Were you hoping “snapshots” meant actual photos? I’m sorry. That would’ve been awesome, but it would’ve taken way more effort and energy than I’ve got at 9:00 on this humid Thursday night.
(If you like photos, I do post a lot on Instagram if you want to follow along. I can’t believe I balked at Instagram for so long. I LOVE IT.)
For our purposes tonight, “snapshot” will mean little peeks into life in Cambodia using words.
Snapshots of Cambodia:
- A beautiful little girl, maybe 6 years old. Huge eyes, even huger smile. Dark brown skin, dirty dress, bare feet. She sees us walking down the street and her eyes light up. She asks for money, sometimes food. We gave her both once. Sometimes she carries a beautiful chubby baby girl on her hip. She tries to make the baby do tricks for us. I always smile at her. I touch her arm or her face. I talk to her. I don’t know what I’m supposed to do about the giving her money part. I want to bring her home with me, but I think she has a family.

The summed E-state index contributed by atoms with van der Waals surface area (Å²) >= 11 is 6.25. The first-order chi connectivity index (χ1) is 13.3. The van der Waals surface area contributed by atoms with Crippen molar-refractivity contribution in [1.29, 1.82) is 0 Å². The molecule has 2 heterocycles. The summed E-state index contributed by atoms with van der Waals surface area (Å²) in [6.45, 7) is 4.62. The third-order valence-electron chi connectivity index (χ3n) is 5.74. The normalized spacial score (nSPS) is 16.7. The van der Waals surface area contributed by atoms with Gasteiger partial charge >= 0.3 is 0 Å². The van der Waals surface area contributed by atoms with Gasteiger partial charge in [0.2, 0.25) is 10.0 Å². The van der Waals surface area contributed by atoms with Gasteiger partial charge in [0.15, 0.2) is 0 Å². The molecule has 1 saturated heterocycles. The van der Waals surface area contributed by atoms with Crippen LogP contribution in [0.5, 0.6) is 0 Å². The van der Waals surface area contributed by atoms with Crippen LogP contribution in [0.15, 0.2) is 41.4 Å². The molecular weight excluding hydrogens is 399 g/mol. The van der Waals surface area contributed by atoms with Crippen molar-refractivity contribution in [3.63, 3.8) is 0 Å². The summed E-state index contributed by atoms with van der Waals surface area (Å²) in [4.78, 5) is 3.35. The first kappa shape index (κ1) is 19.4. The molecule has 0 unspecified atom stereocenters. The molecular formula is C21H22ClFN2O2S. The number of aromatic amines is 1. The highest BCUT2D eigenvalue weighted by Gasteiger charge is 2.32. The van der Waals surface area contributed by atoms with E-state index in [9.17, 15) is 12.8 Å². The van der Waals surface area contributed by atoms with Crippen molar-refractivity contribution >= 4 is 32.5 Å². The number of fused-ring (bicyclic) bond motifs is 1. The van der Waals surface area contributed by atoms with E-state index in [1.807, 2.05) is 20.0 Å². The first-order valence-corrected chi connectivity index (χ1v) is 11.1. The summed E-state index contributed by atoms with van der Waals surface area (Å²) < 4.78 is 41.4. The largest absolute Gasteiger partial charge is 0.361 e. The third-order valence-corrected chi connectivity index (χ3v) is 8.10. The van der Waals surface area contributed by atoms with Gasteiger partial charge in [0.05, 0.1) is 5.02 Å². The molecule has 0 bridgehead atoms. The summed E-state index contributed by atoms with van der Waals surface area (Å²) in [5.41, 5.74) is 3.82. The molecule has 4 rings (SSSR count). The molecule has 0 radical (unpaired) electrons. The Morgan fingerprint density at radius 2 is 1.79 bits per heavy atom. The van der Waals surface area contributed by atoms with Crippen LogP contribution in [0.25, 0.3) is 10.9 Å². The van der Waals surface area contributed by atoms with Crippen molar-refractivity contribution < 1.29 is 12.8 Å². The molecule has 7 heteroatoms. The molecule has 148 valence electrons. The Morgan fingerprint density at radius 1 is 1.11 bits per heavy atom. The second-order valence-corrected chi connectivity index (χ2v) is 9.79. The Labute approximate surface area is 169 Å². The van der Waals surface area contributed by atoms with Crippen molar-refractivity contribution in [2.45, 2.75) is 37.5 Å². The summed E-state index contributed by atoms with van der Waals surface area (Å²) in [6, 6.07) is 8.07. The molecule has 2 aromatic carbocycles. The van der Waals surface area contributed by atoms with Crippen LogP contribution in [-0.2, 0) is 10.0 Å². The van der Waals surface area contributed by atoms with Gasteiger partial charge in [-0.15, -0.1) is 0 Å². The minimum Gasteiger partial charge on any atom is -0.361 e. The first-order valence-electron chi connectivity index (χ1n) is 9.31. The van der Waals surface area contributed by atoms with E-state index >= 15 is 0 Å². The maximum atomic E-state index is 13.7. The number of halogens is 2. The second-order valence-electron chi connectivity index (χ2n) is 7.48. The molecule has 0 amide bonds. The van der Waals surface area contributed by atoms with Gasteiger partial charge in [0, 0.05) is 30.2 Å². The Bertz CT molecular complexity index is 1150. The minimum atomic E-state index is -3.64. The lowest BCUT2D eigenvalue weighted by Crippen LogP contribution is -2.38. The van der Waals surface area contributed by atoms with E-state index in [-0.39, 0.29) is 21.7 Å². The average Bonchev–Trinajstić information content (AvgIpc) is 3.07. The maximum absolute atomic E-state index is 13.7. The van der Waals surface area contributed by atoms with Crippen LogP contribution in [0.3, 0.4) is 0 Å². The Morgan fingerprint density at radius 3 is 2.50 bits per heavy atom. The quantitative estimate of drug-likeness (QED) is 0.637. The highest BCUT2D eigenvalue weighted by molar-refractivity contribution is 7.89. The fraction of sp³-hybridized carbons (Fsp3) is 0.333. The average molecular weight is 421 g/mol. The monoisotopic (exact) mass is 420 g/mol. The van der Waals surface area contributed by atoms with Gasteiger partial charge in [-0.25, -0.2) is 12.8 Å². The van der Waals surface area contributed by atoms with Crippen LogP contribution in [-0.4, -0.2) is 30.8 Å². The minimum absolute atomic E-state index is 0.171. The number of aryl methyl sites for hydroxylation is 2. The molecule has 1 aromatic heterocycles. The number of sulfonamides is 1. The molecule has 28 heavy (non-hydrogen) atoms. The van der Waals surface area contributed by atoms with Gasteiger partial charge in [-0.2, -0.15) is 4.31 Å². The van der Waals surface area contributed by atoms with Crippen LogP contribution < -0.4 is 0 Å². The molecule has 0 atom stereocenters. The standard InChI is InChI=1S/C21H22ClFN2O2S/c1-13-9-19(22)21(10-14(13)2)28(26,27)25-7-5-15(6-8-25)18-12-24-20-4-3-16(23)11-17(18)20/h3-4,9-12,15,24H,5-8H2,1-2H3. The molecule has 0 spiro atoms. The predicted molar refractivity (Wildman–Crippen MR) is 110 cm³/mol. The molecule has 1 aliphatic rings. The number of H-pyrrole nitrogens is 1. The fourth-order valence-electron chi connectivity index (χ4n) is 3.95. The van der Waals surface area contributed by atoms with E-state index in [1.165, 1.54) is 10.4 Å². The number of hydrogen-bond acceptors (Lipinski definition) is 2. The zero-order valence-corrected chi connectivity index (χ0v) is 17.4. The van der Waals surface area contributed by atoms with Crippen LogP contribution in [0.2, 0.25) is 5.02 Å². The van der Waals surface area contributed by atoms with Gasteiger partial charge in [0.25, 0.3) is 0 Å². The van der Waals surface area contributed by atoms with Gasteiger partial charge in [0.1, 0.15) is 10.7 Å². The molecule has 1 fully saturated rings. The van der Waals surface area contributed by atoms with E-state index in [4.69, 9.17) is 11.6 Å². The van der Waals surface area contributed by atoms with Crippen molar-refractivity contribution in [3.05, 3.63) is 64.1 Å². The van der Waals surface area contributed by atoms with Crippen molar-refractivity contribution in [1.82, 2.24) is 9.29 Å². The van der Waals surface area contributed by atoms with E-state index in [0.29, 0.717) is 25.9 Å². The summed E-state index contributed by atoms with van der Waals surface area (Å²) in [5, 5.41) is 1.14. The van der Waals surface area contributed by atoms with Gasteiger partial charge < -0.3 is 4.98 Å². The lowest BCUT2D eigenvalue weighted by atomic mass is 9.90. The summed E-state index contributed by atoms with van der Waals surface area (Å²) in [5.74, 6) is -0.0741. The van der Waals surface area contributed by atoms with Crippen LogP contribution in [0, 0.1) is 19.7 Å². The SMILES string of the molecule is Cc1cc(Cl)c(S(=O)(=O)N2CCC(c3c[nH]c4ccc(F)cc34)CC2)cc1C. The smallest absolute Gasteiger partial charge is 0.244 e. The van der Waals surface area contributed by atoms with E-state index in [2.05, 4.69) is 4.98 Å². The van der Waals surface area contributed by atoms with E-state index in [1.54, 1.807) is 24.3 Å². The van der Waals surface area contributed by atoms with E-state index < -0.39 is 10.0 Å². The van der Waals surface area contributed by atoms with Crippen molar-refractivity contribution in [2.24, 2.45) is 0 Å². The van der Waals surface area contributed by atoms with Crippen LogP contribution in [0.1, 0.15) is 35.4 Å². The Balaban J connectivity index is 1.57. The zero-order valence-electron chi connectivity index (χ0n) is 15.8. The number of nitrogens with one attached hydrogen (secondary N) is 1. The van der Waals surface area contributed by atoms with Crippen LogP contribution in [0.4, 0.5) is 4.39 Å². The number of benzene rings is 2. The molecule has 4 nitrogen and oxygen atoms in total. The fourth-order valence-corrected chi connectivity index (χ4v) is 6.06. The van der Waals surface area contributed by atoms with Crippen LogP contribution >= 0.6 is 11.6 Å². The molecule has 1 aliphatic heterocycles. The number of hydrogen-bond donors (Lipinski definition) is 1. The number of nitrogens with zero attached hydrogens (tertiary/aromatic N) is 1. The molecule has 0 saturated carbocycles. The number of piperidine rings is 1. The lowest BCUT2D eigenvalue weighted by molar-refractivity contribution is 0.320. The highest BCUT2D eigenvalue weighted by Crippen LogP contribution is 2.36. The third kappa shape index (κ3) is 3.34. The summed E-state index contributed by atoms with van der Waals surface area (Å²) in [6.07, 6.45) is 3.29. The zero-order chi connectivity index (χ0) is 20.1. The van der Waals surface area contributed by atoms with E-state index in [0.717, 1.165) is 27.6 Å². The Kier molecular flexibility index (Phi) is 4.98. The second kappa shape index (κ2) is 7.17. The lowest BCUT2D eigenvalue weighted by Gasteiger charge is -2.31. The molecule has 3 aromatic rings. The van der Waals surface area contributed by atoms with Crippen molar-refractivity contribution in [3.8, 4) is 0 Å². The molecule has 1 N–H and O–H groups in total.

- We walk to dinner and excitement is in the air. And by excitement I mean the promise of rain. Heavy, heavy air. You almost buckle under the weight of it. An uncharacteristic breeze blowing the smoke from street vendors’ fires into our eyes and throat. Cough cough. The breeze picks up, the air gets even heavier. We sit down at the outdoor restaurant (one of our faves) just in time. That blessed sound. Rain pouring down. Cool breeze, fine wet mist. RAIN.